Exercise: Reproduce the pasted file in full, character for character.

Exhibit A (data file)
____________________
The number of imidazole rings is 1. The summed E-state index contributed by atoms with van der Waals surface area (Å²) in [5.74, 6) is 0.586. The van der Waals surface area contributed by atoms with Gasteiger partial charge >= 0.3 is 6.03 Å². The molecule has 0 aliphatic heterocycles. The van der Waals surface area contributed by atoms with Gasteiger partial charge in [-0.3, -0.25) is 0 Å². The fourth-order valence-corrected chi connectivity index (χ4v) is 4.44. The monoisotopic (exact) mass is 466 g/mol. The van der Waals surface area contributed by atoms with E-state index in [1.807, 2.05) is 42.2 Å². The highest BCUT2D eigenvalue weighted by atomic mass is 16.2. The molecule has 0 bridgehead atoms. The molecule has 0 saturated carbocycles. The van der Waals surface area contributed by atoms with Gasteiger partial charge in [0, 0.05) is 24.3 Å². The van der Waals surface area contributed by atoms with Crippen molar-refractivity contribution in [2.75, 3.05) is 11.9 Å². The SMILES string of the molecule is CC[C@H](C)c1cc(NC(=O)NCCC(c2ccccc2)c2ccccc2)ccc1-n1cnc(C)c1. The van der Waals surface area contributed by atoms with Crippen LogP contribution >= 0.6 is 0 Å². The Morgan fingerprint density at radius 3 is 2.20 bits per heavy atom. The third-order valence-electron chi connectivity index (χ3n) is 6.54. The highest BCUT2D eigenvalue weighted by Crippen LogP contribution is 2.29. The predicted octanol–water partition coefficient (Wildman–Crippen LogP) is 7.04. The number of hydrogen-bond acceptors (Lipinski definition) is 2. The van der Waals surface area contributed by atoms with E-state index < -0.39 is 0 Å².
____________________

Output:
The number of imidazole rings is 1. The summed E-state index contributed by atoms with van der Waals surface area (Å²) in [5.74, 6) is 0.586. The van der Waals surface area contributed by atoms with Gasteiger partial charge >= 0.3 is 6.03 Å². The molecule has 0 aliphatic heterocycles. The van der Waals surface area contributed by atoms with Gasteiger partial charge in [-0.3, -0.25) is 0 Å². The fourth-order valence-corrected chi connectivity index (χ4v) is 4.44. The monoisotopic (exact) mass is 466 g/mol. The van der Waals surface area contributed by atoms with E-state index in [1.807, 2.05) is 42.2 Å². The highest BCUT2D eigenvalue weighted by atomic mass is 16.2. The molecule has 0 bridgehead atoms. The molecule has 0 saturated carbocycles. The van der Waals surface area contributed by atoms with Gasteiger partial charge in [0, 0.05) is 24.3 Å². The van der Waals surface area contributed by atoms with Crippen molar-refractivity contribution in [2.75, 3.05) is 11.9 Å². The SMILES string of the molecule is CC[C@H](C)c1cc(NC(=O)NCCC(c2ccccc2)c2ccccc2)ccc1-n1cnc(C)c1. The van der Waals surface area contributed by atoms with Crippen LogP contribution >= 0.6 is 0 Å². The Morgan fingerprint density at radius 3 is 2.20 bits per heavy atom. The third-order valence-electron chi connectivity index (χ3n) is 6.54. The highest BCUT2D eigenvalue weighted by Crippen LogP contribution is 2.29. The predicted octanol–water partition coefficient (Wildman–Crippen LogP) is 7.04. The number of hydrogen-bond acceptors (Lipinski definition) is 2. The van der Waals surface area contributed by atoms with E-state index < -0.39 is 0 Å².